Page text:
Topic : Efficient Mkt Theory & Financing Decision
Efficient-market hypothesis (EMH) asserts that financial markets are "informationally efficient", or that prices on traded assets, e.g., stocks, bonds, or property, already reflect all known information.
The efficient-market hypothesis states that it is impossible to consistently outperform the market by using any information that the market already knows, except through luck. Information or news in the EMH is defined as anything that may affect prices that is unknowable in the present and thus appears randomly in the future.
Factor Leading to EMH
• IT (internet) – information is freely available
• Competition for info very stiff due to too many analysis
• Mkt size too large which can’t be manipulated ie true Supply & Demand system prevailing
Limitation of EMH
• Temporal Anomalies - Black Monday (Oct 1987) and generally January stock is higher than the rest of the month due to feel good effect
• Size of the companies – small firms (MC) earn higher returns than large firms after adjustment for systematic risk
• Value vs Growth – Studies shown that PE & BV can used to select stock to produce abnormal return. This is not consistent with Semi-Strong EMH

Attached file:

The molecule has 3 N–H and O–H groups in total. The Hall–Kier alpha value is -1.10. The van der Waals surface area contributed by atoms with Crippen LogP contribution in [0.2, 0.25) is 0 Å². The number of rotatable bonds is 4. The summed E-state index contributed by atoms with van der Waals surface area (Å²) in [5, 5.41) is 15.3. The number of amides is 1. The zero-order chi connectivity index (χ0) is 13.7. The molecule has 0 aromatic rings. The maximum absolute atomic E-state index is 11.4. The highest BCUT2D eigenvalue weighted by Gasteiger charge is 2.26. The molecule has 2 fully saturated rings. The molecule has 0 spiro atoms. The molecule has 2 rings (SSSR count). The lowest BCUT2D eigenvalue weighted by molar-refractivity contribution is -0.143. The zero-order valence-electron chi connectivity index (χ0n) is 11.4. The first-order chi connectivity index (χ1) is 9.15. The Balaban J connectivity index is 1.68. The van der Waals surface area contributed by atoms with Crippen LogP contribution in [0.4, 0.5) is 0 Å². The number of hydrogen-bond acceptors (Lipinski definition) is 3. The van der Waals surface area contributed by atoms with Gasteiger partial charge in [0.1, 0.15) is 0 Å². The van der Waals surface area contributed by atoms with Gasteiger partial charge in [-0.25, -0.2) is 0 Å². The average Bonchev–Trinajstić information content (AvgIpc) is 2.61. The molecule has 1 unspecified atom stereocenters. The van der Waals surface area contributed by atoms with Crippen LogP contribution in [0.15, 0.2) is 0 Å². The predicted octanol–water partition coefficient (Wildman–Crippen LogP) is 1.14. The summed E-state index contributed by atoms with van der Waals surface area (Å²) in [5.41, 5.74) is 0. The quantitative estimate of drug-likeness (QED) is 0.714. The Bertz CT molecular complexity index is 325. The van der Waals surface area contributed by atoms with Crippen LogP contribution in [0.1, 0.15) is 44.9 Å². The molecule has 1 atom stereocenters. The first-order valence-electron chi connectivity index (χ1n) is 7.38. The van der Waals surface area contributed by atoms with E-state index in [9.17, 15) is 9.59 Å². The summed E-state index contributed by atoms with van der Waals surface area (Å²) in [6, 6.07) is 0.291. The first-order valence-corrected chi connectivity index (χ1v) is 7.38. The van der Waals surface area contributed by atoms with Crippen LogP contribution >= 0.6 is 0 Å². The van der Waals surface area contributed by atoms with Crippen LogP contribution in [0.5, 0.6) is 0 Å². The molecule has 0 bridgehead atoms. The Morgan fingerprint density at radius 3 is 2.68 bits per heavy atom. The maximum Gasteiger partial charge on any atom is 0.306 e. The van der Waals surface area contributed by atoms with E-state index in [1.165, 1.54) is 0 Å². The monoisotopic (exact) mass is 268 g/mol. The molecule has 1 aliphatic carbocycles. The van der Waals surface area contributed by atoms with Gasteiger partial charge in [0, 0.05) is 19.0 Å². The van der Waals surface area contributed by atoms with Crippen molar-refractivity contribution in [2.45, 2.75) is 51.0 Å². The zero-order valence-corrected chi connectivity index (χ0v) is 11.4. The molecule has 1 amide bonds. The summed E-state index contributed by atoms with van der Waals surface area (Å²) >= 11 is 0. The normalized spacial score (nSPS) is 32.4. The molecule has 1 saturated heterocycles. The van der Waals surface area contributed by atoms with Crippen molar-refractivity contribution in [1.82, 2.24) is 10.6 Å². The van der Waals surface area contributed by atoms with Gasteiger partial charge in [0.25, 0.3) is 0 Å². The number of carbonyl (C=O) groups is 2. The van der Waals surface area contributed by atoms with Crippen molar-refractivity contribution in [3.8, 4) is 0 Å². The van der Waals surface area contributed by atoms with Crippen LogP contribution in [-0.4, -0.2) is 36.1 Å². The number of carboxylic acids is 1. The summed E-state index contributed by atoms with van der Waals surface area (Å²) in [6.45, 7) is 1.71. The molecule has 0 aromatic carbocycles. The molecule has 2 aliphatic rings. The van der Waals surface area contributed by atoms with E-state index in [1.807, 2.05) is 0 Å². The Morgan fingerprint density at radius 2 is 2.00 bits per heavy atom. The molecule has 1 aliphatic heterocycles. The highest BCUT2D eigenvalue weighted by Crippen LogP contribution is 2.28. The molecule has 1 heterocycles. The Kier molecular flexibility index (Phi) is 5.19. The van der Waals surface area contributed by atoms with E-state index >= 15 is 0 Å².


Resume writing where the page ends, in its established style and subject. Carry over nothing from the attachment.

Different type of Efficiency
• Excess returns cannot be earned by using investment strategies based on historical share prices.
• Technical analysis techniques will not be able to consistently produce excess returns, though some forms of fundamental analysis may still provide excess returns.
• Share prices exhibit no serial dependencies, meaning that there are no "patterns" to asset prices. This implies that future price movements are determined entirely by unexpected information and therefore are random.
• Semi-strong-form efficiency implies that share prices adjust to publicly available new information very rapidly and in an unbiased fashion, such that no excess returns can be earned by...